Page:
The All Progressives Congress (APC) is the chief opposition party contesting the ruling Peoples Democratic Party (PDP) for the political control of Nigeria in national elections on February 14, 2015. The PDP’s presidential candidate is incumbent Goodluck Jonathan, a southern Christian. The APC’s candidate is Muhammadu Buhari, a former military ruler, a northern Muslim. Read more »

Looking Forward: Africa 2015

by John Campbell
A boy stands in front of wind turbines at the Ashegoda Wind Farm, near a village in Mekelle, Tigray, 780 km (485 miles) north of Addis Ababa, October 25, 2013. (Kumerra Gemechu/Couresy Reuters) A boy stands in front of wind turbines at the Ashegoda Wind Farm, near a village in Mekelle, Tigray, 780 km (485 miles) north of Addis Ababa, October 25, 2013. (Kumerra Gemechu/Couresy Reuters)

With over a billion people and the second largest continental landmass in the world, Africa is complicated and defies generalization. Yet, we do it all the time. Here are five trends to keep an eye on for 2015:

 

  1. A Resurgence of Afro-pessimism. For the past several years, the narrative about Africa has been upbeat, ranging from McKinsey and Company’s Lions on the move” to the Economist’sA Hopeful Continent.” That could change in 2015, with a militant jihadism in the Sahel, an implosion in South Sudan and the Central African Republic, and Ebola. Falling oil prices will also mean declining currency values and falling stock markets in oil-dependent states. But, Afro-pessimism can distort as much as ‘Africa rising.’
  2. Read more »

Nigerians Impressed: the All Progressives Congress Convention

by Guest Blogger for John Campbell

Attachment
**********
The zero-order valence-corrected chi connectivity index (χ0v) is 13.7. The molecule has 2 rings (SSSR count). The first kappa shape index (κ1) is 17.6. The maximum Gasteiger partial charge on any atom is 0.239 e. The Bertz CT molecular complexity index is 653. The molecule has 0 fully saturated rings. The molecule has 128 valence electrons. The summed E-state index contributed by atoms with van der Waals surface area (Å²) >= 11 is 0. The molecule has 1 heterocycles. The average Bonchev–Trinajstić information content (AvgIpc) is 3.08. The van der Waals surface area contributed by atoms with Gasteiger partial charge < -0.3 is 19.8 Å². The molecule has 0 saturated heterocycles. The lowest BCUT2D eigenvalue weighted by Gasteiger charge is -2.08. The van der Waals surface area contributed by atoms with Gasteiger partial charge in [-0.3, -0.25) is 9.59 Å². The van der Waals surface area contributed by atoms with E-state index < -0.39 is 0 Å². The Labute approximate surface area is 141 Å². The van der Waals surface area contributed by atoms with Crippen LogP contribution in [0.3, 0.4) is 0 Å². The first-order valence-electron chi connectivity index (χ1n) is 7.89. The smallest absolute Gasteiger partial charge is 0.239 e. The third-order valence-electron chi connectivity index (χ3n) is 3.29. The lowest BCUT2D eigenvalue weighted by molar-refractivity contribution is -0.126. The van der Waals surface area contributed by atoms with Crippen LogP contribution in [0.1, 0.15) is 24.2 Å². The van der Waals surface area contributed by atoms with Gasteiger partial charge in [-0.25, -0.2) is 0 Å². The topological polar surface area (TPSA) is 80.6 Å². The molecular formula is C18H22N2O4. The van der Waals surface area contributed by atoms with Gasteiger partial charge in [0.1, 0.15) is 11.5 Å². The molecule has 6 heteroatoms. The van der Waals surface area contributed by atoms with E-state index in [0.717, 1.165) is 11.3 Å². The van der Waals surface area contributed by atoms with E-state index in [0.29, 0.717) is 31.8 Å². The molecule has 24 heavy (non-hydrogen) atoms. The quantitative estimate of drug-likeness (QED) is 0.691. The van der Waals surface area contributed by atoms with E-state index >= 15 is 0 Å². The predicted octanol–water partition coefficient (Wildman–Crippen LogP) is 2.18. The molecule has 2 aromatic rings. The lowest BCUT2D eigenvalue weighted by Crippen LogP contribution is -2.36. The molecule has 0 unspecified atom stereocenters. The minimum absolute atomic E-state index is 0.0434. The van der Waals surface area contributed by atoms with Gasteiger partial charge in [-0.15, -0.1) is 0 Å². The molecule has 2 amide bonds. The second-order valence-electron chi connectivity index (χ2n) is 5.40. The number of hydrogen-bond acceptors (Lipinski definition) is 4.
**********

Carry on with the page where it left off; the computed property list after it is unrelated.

A policeman stands guard near ballot boxes at All Progressives Congress (APC) party convention, in Lagos, early December 11, 2014. (Akintunde Akinleye/Courtesy Reuters) A policeman stands guard near ballot boxes at All Progressives Congress (APC) party convention, in Lagos, early December 11, 2014. (Akintunde Akinleye/Courtesy Reuters)

This is a guest post by Jean Herskovits, research professor of African history at SUNY-Purchase. Dr. Herskovits has been watching Nigeria’s politics at first hand for decades. She visits frequently, returning last month from her most recent trip. Dr. Herskovits is a member of the Council on Foreign Relations. Read more »

Awaiting January’s Forum for National Reconciliation in Bangui

by Guest Blogger for John Campbell
Central African Republic's interim President Catherine Samba-Panza (C) addresses the 69th United Nations General Assembly at the U.N. headquarters in New York, September 27, 2014. Eduardo Munoz/Courtesy Reuters Central African Republic's interim President Catherine Samba-Panza (C) addresses the 69th United Nations General Assembly at the U.N. headquarters in New York, September 27, 2014. Eduardo Munoz/Courtesy Reuters

This is a guest post by Thomas Zuber, intern for the Council on Foreign Relations Africa Studies program. He is currently pursuing a Master’s in International Political Economy and Development at Fordham University.  Read more »